Irish farmers concerned over trade deals with Mexico and south America

EU trade deals being negotiated may lead to glut of beef in European markets

EU agriculture commissioner Phil Hogan   recently said he is “digging his heels in” to ensure the trade agreement does not allow for the import of lower quality beef into the EU. Photograph: Finbarr O’Rourke

EU agriculture commissioner Phil Hogan recently said he is “digging his heels in” to ensure the trade agreement does not allow for the import of lower quality beef into the EU. Photograph: Finbarr O’Rourke

 

European Commission sources on Monday expressed confidence that it will be possible to conclude two major trade deals, with Mexico and the south American Mercosur countries, by the end of the year.

Progress in the latter has been accelerated, they say, by Europe’s controversial but “necessary” offer during last week’s talks to provide access to its markets for a quota of 70,000 tons of beef, an offer which has been strongly opposed by France and Ireland with the reported backing of nine other states.

The beef quota offer is causing considerable concern within the Irish farming community where fears about a simultaneous imposition by the UK of steep tariffs against Irish beef after Brexit have led to fears that European markets could face a glut of Irish and Brazilian beef and sharp cuts in prices available to farmers.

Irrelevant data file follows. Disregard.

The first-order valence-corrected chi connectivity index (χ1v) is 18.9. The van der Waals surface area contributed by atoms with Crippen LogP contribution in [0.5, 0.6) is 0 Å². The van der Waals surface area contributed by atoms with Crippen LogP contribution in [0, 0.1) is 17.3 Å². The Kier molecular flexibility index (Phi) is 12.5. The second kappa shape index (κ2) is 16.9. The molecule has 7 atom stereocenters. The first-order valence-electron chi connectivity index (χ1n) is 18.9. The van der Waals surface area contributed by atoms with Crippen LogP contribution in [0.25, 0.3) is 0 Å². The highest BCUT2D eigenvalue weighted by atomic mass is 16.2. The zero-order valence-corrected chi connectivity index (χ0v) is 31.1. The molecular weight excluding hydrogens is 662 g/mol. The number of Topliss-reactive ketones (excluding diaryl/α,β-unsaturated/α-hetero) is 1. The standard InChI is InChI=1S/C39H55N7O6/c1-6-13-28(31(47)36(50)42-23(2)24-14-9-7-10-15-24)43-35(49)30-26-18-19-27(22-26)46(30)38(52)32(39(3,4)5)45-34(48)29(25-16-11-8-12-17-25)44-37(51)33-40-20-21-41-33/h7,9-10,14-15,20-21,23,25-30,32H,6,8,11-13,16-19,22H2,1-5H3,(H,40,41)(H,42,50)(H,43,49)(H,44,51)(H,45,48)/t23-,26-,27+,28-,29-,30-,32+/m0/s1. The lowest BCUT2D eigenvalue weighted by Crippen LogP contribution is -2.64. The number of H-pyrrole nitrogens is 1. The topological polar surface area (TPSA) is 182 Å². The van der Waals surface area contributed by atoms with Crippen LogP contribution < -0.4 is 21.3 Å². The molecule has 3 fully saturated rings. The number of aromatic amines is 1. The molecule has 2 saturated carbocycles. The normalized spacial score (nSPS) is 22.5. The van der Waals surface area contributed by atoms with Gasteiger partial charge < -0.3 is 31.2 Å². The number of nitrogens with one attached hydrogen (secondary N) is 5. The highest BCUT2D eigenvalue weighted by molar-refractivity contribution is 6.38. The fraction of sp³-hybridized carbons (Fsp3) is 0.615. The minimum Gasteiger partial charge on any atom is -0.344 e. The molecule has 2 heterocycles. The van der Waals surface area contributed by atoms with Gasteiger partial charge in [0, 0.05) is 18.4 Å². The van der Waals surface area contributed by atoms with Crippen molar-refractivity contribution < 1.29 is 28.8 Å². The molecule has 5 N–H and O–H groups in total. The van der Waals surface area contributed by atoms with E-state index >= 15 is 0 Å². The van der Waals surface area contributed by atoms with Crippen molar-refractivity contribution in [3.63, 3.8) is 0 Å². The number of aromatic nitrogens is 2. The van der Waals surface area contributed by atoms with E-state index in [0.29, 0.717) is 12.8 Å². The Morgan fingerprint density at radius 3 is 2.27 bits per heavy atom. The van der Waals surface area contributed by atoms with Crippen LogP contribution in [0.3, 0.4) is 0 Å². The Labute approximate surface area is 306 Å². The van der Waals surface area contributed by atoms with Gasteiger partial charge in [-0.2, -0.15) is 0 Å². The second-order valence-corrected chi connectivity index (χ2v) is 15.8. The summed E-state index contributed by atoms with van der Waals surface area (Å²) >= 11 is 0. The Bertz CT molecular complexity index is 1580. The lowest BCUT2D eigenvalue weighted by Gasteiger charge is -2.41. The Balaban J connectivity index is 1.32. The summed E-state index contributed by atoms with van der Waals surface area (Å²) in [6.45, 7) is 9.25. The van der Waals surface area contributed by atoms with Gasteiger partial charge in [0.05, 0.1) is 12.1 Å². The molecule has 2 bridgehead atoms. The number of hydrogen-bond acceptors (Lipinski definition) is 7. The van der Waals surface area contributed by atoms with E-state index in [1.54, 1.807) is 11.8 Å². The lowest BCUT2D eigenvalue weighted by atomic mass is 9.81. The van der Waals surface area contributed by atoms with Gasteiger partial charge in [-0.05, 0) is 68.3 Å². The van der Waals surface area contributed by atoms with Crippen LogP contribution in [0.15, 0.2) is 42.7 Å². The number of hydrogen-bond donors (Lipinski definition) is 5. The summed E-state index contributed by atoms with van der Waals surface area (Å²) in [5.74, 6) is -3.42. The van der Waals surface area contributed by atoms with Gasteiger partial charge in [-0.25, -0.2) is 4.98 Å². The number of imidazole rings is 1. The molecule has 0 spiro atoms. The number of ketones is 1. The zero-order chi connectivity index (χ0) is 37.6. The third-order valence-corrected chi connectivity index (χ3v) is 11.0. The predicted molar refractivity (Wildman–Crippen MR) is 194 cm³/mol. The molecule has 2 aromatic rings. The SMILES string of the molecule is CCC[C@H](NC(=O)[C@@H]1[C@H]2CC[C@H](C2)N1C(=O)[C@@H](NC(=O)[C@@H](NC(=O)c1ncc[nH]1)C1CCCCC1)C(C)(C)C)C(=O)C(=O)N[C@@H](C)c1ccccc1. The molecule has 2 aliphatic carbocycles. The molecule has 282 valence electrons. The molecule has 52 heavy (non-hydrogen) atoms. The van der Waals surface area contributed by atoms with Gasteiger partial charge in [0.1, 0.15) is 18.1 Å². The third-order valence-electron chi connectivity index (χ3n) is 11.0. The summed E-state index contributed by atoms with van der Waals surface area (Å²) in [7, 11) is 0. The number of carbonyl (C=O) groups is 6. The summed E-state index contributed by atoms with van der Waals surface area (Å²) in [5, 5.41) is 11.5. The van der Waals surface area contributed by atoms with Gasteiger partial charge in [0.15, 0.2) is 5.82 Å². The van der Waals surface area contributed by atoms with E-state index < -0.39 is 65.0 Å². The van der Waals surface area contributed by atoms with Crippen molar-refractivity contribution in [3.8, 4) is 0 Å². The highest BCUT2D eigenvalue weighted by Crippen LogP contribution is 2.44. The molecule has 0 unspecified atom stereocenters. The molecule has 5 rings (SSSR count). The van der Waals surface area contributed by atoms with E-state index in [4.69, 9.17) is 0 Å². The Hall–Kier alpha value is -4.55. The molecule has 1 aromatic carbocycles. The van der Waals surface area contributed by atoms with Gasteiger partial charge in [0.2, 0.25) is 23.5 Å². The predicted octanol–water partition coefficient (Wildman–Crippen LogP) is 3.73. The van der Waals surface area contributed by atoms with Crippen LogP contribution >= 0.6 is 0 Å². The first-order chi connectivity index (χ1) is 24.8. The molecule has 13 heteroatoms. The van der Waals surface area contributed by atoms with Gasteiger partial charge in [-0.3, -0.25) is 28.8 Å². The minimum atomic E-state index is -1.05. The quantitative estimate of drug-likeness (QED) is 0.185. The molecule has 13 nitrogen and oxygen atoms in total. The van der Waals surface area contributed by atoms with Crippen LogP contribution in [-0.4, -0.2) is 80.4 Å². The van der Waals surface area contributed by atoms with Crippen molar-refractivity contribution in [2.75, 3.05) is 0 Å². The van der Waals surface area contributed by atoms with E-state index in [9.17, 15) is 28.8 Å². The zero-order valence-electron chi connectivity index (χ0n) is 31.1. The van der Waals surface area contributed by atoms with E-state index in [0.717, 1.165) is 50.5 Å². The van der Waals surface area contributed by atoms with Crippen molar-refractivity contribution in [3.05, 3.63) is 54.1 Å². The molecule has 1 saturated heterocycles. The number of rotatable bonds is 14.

The president of the Irish Creamery Milk Suppliers’ Association, John Comer, has complained that the beef sector is being sacrificed by the EU for the sake of a wider trade deal.

Lobbied

Taoiseach Leo Varadkar lobbied commission president Jean Claude Juncker on the issue last week at the Tallinn summit, while Irish agriculture commissioner Phil Hogan, although circumspect on the scale of the offer, told Irish journalists recently he is “digging his heels in” to ensure the trade agreement does not allow for the import of lower quality beef into the EU.

But a commission source yesterday insisted that the deal being negotiated would ensure that any access by Brazilian beef to EU markets would be on the basis of the highest EU animal welfare and phyto-sanitary standards. The suggestion that exports would not meet such standards is not true, he said.

The commission claims that the Mercosur team “were not thrilled” by the EU offer – ie that it had not accepted it – but that they recognised the union in making it on one of the most difficult of the talks’ dossiers, had sought to fulfil its commitment to reaching a deal by the end of the year.

Mercosur is a common market of Argentina, Brazil, Paraguay and Uruguay.